“Over the past number of weeks, we have been having positive, collaborative discussions with our education partners. Those discussions have been critical to rebuilding important relationships inside and outside of our schools and have already delivered results for students, parents, teachers and support staff, with the gradual return of extra-curricular activities at both elementary and secondary schools.

Our objective since the beginning of these discussions has been clear – repair the relationship so that we can focus on continuing to build one of the best education systems in the world.

Our fiscal constraints have also been clear. We have indicated on many occasions that anything we agree to with our partners must reflect our current fiscal situation and fit within the Ministry’s funding envelope. Recognizing this reality, our discussions have been focused on ensuring fairness and consistency in the application of the current agreement.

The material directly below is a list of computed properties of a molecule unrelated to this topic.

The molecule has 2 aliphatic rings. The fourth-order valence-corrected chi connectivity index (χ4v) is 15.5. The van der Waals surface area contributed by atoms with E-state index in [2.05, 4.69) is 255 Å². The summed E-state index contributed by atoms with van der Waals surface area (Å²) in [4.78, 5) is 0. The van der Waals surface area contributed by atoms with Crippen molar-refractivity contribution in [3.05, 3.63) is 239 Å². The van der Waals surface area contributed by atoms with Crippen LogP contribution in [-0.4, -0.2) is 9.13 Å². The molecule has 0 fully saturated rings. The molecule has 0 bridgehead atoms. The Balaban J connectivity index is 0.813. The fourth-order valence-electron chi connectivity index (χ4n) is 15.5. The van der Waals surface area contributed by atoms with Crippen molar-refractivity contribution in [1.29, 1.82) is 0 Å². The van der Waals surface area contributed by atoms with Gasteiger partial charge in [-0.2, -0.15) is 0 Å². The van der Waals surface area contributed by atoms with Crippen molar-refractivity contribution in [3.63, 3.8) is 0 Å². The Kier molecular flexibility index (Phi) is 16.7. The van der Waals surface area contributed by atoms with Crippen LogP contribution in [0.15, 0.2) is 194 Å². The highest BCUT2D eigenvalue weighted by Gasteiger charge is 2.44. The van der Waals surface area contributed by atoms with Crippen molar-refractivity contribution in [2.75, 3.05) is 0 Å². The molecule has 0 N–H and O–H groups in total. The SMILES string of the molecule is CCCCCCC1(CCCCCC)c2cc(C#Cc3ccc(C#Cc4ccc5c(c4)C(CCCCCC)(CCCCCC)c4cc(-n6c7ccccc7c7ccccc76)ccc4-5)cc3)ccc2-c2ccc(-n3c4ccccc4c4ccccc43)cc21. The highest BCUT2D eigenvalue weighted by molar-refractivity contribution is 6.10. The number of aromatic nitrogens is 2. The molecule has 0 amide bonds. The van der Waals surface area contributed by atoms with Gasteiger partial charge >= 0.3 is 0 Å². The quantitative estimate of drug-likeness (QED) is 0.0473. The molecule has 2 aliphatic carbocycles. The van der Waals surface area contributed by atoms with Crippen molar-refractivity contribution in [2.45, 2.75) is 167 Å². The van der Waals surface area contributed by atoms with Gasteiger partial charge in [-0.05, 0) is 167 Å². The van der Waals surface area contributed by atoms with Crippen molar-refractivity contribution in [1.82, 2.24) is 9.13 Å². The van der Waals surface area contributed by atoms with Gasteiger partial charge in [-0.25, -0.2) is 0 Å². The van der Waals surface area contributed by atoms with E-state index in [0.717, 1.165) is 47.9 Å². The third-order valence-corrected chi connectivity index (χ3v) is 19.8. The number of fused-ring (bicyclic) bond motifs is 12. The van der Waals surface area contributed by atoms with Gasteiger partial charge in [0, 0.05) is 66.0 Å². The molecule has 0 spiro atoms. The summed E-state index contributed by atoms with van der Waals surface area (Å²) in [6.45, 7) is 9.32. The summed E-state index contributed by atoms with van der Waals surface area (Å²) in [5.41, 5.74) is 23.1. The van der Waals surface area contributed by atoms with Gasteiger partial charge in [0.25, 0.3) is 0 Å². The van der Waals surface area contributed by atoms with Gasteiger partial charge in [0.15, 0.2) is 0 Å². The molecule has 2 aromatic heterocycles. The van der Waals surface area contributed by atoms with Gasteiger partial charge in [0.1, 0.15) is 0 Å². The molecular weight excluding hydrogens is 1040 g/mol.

I am pleased that we have come to an agreement in principle with OSSTF that is focused on the fair and consistent application of the existing collective agreements, while reflecting the ministry’s fiscal situation. The government and OSSTF have been able to resolve implementation concerns identified in a number of areas including: sick leave, maternity leave, retirement gratuity, unpaid days, and local bargaining.

Details of the agreement will be shared with OSSTF members over the coming days, during the union’s approval process. In order to respect the process and the media blackout agreed to by both parties, I look forward to sharing details once OSSTF’s process is complete.

I am pleased that through hard work and a collaborative approach, we have been able to address some concerns of OSSTF members, and that we have helped restore an important relationship with a valued partner.”